Hodbarrow Lighthouse, a focal point of the Reserve.

Most of all just hanging out in Ravenglass itself was a wonderful experience. I am sure we will return. 😊

Ravenglass from over the railway bridge.

Where on the coast do you like to visit?

Sightseers at Lowther Castle~ with Picnic Cinema.

So I have a 25 Before 45 Bucket List , which I have been neglecting recently. Still lots to do on there and not very much time left to do it ! Oh well C’est la Vie. Something I listed was ‘ Watch a film outdoors’ and the other weekend I did manage to cross this off my Bucket list, when I dragged Wil up to Lowther Castle in Cumbria, for an open-air cinema event.

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Lowther Castle.

Picnic Cinema specialises in bringing ‘cinema parties’ to some of the most scenic and iconic locations in the North, including castles, forests and in the case of cult classic ‘Withnail & I’ , a remote farmhouse that was used as a location in the movie.

It turned out that a favourite film of both mine and Wils ‘ Sightseers’ was showing at Lowther Castle, a once grand residence now in ruins, but still majestic all the same. Even though Lowther is only a couple of miles from where my Mum lives, I decided to book us camping tickets, as the lovely weather was perfect for an evening under canvas.

The weekend before,the Lowther estate had played host to the ‘Kendal Calling’ music festival, but this was the first time anyone had been allowed to camp so close to the castle , so we felt quite privileged. The fairy tale turrets certainly made for a magical backdrop.

It also happened that a Crafty Vintage fair was underway in the castle courtyard, so there was plenty to keep us entertained after we had pitched the tent.

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Being the rubbish picnickers that we were, we actually forgot to pack a picnic! Couldn’t get enough of this delicious pizza though. 😁

The Picnic Cinema entertainment commenced at around 8pm. We wrapped up warm and took camping chairs, blankets, wine, snacks, and a torch up to where the film screen was situated.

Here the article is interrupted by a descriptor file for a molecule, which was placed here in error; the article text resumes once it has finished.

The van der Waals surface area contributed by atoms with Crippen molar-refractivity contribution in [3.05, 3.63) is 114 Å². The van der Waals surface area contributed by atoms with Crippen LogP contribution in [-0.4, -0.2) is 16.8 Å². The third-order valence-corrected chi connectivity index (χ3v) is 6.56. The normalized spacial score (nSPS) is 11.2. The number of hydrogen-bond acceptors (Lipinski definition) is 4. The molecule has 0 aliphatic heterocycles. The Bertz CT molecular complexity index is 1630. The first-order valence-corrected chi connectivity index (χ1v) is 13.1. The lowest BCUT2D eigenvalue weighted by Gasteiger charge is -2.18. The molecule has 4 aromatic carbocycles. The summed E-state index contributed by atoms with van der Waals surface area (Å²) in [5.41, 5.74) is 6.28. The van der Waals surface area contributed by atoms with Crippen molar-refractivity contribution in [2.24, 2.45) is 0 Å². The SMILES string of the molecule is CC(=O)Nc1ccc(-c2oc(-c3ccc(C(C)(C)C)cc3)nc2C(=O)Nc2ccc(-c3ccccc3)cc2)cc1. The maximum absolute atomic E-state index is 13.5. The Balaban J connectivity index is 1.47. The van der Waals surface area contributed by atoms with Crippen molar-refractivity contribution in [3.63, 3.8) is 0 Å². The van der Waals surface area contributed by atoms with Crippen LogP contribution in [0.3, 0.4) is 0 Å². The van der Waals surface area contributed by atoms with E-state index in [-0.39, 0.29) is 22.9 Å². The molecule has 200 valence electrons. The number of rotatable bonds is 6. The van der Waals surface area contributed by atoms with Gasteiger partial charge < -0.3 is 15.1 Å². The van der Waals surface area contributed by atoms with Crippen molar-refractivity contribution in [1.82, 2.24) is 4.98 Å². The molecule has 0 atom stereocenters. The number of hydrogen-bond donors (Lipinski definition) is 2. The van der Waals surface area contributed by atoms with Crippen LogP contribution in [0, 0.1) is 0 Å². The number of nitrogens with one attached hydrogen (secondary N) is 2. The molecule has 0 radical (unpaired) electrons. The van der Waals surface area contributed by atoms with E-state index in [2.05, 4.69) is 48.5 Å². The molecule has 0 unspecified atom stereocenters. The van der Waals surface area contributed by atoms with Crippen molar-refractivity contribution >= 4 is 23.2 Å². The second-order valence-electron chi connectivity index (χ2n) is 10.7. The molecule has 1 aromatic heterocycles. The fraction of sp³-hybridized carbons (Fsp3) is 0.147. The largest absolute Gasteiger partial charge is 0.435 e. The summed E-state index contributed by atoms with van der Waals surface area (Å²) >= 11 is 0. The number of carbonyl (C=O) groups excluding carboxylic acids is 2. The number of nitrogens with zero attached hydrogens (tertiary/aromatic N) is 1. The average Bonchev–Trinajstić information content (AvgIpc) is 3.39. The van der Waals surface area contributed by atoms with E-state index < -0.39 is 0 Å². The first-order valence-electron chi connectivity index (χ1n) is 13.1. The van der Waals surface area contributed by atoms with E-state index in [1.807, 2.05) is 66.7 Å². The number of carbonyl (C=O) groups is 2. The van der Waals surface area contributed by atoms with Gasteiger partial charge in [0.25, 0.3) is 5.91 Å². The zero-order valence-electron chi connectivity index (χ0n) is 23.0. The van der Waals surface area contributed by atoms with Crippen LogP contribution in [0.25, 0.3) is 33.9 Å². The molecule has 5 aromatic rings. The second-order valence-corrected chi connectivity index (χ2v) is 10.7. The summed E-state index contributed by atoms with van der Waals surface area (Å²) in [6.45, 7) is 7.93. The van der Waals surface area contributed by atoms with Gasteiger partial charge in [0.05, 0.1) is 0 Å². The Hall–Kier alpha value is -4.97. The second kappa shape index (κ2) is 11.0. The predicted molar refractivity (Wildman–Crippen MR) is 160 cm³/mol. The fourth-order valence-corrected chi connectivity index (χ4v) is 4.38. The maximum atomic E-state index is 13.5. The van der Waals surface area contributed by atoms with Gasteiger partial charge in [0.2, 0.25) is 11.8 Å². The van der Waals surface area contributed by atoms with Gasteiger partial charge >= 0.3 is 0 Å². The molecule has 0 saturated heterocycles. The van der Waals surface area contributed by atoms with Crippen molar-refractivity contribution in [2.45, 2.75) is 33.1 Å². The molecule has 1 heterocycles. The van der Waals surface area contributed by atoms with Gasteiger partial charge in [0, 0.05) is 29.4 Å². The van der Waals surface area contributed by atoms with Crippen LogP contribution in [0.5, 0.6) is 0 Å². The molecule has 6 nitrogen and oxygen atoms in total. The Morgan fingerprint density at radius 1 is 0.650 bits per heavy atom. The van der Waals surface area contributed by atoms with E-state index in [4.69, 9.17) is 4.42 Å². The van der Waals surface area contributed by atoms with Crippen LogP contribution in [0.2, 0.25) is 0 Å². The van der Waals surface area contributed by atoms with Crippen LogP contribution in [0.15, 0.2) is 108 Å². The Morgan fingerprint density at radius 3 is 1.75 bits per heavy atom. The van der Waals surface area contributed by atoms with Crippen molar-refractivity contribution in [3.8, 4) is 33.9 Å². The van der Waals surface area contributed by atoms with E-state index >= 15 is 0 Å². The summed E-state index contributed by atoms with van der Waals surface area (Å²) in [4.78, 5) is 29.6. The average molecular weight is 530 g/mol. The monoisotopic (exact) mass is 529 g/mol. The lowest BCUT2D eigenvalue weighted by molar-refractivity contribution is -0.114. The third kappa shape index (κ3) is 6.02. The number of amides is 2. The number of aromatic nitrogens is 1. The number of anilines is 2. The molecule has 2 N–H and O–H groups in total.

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We were each given a cute goodie bag containing love-heart sweets, a sherbert dib dab, a pencil, a badge and a jigsaw puzzle piece! While we were waiting for the sun to go down, the Picnic Cinema team entertained us with a sightseeing themed quiz, filmed interviews with some obliging campers and various fun and games.

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At around 10.15pm it was dark enough for the movie to begin!

If you have never seen Sightseers, then you have missed a treat. Its a British Black Horror Comedy about a couple who go on a touring caravan holiday, visiting various tourist attractions on the way….and leaving a few dead bodies in their wake….. Filmed in the North ( Derbyshire, Yorkshire & The Lake District) , Sightseers is pretty macabre and totally bonkers! It was great to see it on The Big Screen. 😁

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I think I would definitely go again to a Picnic Cinema event. I love that the films are screened in such gorgeous settings, the staff were enthusiastic, helpful and friendly and the movies shown are usually quirky and different.

Still to show this Summer.

Saturday 11th August ~ The Big Lebowski at Muncaster Castle, Cumbria.

Saturday 18th August ~ 24 Hour Party People at Kirklinton Hall, Carlisle.

Saturday 22nd September ~ Moulin Rouge at The Festival of Thrift, Redcar.

Whilst in the Lowther area we decided to do our own spot of sightseeing. ‘Long Meg and Her Daughters’ at Hunsonby is a druid stone circle that was used as one of the locations in the film.

Have you ever watched a film outdoors? Are you tempted?

Now, back to that Bucket List!